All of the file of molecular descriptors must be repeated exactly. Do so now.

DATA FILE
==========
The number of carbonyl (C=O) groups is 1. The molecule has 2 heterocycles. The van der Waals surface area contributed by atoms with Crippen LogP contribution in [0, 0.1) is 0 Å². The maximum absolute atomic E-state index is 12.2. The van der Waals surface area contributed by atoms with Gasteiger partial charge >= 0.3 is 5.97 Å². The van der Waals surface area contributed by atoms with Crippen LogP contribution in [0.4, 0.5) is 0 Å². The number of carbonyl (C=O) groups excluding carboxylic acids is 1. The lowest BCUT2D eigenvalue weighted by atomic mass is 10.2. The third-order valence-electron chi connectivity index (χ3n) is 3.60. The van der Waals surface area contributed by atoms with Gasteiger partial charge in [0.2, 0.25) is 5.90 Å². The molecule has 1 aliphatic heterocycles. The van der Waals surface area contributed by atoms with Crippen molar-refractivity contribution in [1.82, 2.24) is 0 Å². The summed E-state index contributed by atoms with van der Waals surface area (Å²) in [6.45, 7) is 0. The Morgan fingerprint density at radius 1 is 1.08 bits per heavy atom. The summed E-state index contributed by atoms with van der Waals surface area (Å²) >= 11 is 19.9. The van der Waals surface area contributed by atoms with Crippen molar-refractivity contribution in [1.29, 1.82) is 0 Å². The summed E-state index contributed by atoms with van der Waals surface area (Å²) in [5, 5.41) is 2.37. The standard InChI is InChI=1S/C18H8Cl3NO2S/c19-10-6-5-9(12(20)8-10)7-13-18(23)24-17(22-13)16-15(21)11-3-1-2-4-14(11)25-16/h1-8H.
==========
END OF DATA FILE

The number of carbonyl (C=O) groups is 1. The molecule has 2 heterocycles. The van der Waals surface area contributed by atoms with Crippen LogP contribution in [0, 0.1) is 0 Å². The maximum absolute atomic E-state index is 12.2. The van der Waals surface area contributed by atoms with Gasteiger partial charge >= 0.3 is 5.97 Å². The van der Waals surface area contributed by atoms with Crippen LogP contribution in [0.4, 0.5) is 0 Å². The number of carbonyl (C=O) groups excluding carboxylic acids is 1. The lowest BCUT2D eigenvalue weighted by atomic mass is 10.2. The third-order valence-electron chi connectivity index (χ3n) is 3.60. The van der Waals surface area contributed by atoms with Gasteiger partial charge in [0.2, 0.25) is 5.90 Å². The molecule has 1 aliphatic heterocycles. The van der Waals surface area contributed by atoms with Crippen molar-refractivity contribution in [1.82, 2.24) is 0 Å². The summed E-state index contributed by atoms with van der Waals surface area (Å²) in [6.45, 7) is 0. The Morgan fingerprint density at radius 1 is 1.08 bits per heavy atom. The summed E-state index contributed by atoms with van der Waals surface area (Å²) >= 11 is 19.9. The van der Waals surface area contributed by atoms with Crippen molar-refractivity contribution in [1.29, 1.82) is 0 Å². The summed E-state index contributed by atoms with van der Waals surface area (Å²) in [5, 5.41) is 2.37. The standard InChI is InChI=1S/C18H8Cl3NO2S/c19-10-6-5-9(12(20)8-10)7-13-18(23)24-17(22-13)16-15(21)11-3-1-2-4-14(11)25-16/h1-8H.